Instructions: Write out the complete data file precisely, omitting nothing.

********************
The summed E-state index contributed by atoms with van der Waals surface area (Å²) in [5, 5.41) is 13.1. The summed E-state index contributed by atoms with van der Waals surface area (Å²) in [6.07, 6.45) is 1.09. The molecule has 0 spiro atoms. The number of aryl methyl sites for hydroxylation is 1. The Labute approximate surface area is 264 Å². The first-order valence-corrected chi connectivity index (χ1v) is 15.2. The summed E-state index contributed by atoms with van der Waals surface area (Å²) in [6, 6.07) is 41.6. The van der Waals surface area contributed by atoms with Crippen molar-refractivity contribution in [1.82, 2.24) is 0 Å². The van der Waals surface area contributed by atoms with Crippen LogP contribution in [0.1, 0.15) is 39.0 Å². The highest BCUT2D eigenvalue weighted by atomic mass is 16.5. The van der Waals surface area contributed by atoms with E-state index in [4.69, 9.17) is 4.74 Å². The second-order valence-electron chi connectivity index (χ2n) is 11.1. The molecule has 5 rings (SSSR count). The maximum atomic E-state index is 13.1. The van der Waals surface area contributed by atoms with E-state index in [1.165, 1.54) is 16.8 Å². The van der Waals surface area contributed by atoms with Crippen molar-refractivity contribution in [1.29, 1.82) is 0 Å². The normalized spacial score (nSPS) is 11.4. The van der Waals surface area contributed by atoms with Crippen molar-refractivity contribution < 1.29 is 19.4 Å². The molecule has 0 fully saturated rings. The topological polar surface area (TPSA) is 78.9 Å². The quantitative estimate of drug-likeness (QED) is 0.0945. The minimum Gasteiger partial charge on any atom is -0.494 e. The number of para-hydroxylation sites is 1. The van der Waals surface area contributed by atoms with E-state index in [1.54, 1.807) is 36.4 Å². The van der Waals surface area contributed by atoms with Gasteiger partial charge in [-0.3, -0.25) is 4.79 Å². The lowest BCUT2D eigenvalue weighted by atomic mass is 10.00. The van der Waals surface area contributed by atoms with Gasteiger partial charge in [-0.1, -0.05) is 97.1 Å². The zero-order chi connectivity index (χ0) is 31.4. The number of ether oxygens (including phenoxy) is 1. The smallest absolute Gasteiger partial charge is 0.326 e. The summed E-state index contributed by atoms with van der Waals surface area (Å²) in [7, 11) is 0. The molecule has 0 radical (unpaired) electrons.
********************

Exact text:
The summed E-state index contributed by atoms with van der Waals surface area (Å²) in [5, 5.41) is 13.1. The summed E-state index contributed by atoms with van der Waals surface area (Å²) in [6.07, 6.45) is 1.09. The molecule has 0 spiro atoms. The number of aryl methyl sites for hydroxylation is 1. The Labute approximate surface area is 264 Å². The first-order valence-corrected chi connectivity index (χ1v) is 15.2. The summed E-state index contributed by atoms with van der Waals surface area (Å²) in [6, 6.07) is 41.6. The van der Waals surface area contributed by atoms with Crippen molar-refractivity contribution in [1.82, 2.24) is 0 Å². The van der Waals surface area contributed by atoms with Crippen LogP contribution in [0.1, 0.15) is 39.0 Å². The highest BCUT2D eigenvalue weighted by atomic mass is 16.5. The van der Waals surface area contributed by atoms with E-state index in [4.69, 9.17) is 4.74 Å². The second-order valence-electron chi connectivity index (χ2n) is 11.1. The molecule has 5 rings (SSSR count). The maximum atomic E-state index is 13.1. The van der Waals surface area contributed by atoms with E-state index in [1.165, 1.54) is 16.8 Å². The van der Waals surface area contributed by atoms with Crippen molar-refractivity contribution in [1.29, 1.82) is 0 Å². The normalized spacial score (nSPS) is 11.4. The van der Waals surface area contributed by atoms with Crippen molar-refractivity contribution < 1.29 is 19.4 Å². The molecule has 0 fully saturated rings. The topological polar surface area (TPSA) is 78.9 Å². The quantitative estimate of drug-likeness (QED) is 0.0945. The minimum Gasteiger partial charge on any atom is -0.494 e. The number of para-hydroxylation sites is 1. The van der Waals surface area contributed by atoms with E-state index in [1.54, 1.807) is 36.4 Å². The van der Waals surface area contributed by atoms with Gasteiger partial charge in [-0.3, -0.25) is 4.79 Å². The lowest BCUT2D eigenvalue weighted by atomic mass is 10.00. The van der Waals surface area contributed by atoms with Gasteiger partial charge in [-0.1, -0.05) is 97.1 Å². The zero-order chi connectivity index (χ0) is 31.4. The number of ether oxygens (including phenoxy) is 1. The smallest absolute Gasteiger partial charge is 0.326 e. The summed E-state index contributed by atoms with van der Waals surface area (Å²) in [7, 11) is 0. The molecule has 0 radical (unpaired) electrons.